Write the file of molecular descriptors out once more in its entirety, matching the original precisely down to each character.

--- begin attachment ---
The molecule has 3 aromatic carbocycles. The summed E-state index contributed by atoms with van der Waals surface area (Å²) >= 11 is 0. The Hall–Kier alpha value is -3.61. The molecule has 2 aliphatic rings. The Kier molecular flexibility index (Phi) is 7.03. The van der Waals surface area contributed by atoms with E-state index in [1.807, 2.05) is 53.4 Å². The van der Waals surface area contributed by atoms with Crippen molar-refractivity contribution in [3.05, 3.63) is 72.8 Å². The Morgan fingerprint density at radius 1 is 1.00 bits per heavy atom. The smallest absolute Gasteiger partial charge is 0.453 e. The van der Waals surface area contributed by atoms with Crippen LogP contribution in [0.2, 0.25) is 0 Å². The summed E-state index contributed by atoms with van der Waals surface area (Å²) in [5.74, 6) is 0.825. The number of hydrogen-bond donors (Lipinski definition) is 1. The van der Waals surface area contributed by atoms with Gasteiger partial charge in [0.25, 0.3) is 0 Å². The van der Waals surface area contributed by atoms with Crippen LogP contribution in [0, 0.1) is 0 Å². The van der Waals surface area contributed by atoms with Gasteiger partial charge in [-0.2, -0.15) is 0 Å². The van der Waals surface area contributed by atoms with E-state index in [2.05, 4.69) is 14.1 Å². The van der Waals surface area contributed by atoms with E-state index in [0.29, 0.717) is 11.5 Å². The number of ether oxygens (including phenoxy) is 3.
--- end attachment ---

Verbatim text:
The molecule has 3 aromatic carbocycles. The summed E-state index contributed by atoms with van der Waals surface area (Å²) >= 11 is 0. The Hall–Kier alpha value is -3.61. The molecule has 2 aliphatic rings. The Kier molecular flexibility index (Phi) is 7.03. The van der Waals surface area contributed by atoms with E-state index in [1.807, 2.05) is 53.4 Å². The van der Waals surface area contributed by atoms with Crippen molar-refractivity contribution in [3.05, 3.63) is 72.8 Å². The Morgan fingerprint density at radius 1 is 1.00 bits per heavy atom. The smallest absolute Gasteiger partial charge is 0.453 e. The van der Waals surface area contributed by atoms with Crippen LogP contribution in [0.2, 0.25) is 0 Å². The summed E-state index contributed by atoms with van der Waals surface area (Å²) in [5.74, 6) is 0.825. The number of hydrogen-bond donors (Lipinski definition) is 1. The van der Waals surface area contributed by atoms with Gasteiger partial charge in [0.25, 0.3) is 0 Å². The van der Waals surface area contributed by atoms with Crippen LogP contribution in [0, 0.1) is 0 Å². The van der Waals surface area contributed by atoms with Gasteiger partial charge in [-0.2, -0.15) is 0 Å². The van der Waals surface area contributed by atoms with E-state index in [2.05, 4.69) is 14.1 Å². The van der Waals surface area contributed by atoms with E-state index in [0.29, 0.717) is 11.5 Å². The number of ether oxygens (including phenoxy) is 3.